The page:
# Cross Entropy Loss Function in Machine Learning

Cross entropy loss function is a mathematical tool used in machine learning to measure the difference between predicted and actual probability distributions.

In the field of machine learning, the ability to accurately predict outcomes is crucial. One important aspect of machine learning is loss functions, which measure the difference between the predicted output and the true output. Cross Entropy Loss Function is one such loss function that is widely present in machine learning. It has gained popularity due to its ability to handle complex datasets and improve model accuracy.

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## Theoretical Background

To understand the Cross Entropy Loss Function, we need to first understand the concepts of entropy and cross entropy. Entropy is a measure of uncertainty or randomness in a system. In machine learning, entropy measures the amount of information required to describe the output of a system. The formula for entropy is:

Here, yi represents the probability of the i-th output class.

Cross entropy is a similar concept that is used to compare the output of a machine learning model with the actual output. The formula for cross entropy is:

Here, yi represents the true output and yi represents the predicted output. Cross entropy measures the difference between the predicted and true output. The goal of machine learning is to minimize this difference.

The Cross Entropy Loss Function is derived from cross entropy. It is a common loss function in machine learning, especially in classification tasks. It calculates the difference between the predicted and true output. Its formula is:

Here, N is the number of samples, C is the number of classes,yij is the true output for the i-th sample and j-th class, and yij is the predicted output for the i-th sample and j-th class.

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## Types of Cross Entropy Loss Function

There are four main types.

**Binary Cross Entropy Loss Function: **This is used when there are only two classes in the dataset. It is commonly used in binary classification problems. The formula for Binary Cross Entropy Loss Function is:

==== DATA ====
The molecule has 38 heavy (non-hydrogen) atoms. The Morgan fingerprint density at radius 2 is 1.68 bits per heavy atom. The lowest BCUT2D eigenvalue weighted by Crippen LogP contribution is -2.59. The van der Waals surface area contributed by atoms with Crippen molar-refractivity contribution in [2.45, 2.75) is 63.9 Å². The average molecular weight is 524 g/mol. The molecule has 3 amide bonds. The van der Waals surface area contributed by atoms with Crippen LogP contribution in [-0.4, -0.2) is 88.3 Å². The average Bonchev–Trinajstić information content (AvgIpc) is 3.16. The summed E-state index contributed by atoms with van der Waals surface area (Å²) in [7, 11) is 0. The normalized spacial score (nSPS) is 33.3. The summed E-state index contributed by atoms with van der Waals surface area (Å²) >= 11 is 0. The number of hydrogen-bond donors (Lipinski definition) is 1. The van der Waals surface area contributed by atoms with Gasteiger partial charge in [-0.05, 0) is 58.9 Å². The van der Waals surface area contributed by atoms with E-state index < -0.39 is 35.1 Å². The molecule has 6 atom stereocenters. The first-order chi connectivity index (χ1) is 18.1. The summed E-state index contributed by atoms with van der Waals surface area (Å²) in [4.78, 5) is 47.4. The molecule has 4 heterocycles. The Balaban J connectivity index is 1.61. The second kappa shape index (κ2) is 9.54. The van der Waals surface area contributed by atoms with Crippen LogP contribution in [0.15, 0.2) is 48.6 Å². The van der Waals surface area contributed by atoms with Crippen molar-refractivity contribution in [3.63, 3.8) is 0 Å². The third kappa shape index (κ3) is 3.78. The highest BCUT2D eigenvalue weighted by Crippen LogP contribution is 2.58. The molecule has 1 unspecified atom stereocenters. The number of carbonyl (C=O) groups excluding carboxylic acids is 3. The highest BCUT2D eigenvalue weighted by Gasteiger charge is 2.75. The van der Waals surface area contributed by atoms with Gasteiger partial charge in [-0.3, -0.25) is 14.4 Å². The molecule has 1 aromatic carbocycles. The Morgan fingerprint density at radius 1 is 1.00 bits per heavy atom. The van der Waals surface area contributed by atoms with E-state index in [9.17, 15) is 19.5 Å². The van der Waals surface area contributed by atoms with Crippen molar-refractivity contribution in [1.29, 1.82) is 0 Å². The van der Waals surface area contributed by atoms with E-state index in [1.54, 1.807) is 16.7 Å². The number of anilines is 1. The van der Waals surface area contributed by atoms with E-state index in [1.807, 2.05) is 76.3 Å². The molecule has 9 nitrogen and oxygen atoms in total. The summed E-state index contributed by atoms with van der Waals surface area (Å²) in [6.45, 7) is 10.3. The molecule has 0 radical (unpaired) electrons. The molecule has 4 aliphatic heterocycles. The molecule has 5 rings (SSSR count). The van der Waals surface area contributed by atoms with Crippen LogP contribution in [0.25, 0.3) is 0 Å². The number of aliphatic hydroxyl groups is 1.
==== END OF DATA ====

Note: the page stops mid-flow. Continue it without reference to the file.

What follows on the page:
Here, yi is the true output for the i-th sample and yi is the predicted output for the i-th sample.

**Categorical Cross Entropy Loss Function: **This is used when there are more than two classes in the dataset. It is commonly used in multi-class classification problems. The formula is:

Here, C is the number of classes, yij is the true output for the i-th sample and j-th class, and yij is the predicted output for the i-th sample and j-th class.

**Sparse Categorical Cross Entropy Loss Function: **Sparse Categorical Cross Entropy Loss Function is similar to Categorical Cross Entropy Loss Function. However, it is used when the true output is a single integer representing the class label. It is commonly used in problems where the number of classes is large. The formula for Sparse Categorical Cross Entropy Loss Function is:

Here, ji is the true class label for the i-th sample and yi,ji is the predicted output for the i-th sample and true class label.

**Softmax Cross Entropy Loss Function**: Softmax Cross Entropy Loss Function is similar to Categorical one. It is commonly used when there are more than two classes in the dataset. The formula is:

Here, C is the number of classes, yij is the true output for the i-th sample and j-th class, and yij is the predicted output for the i-th sample and j-th class.

### Binary Cross Entropy Loss Function

You use Binary Cross Entropy Loss Function when only two classes are in the dataset. It has its common use in binary classification problems, where the goal is to classify data into one of two categories, such as spam or not spam, or positive or negative.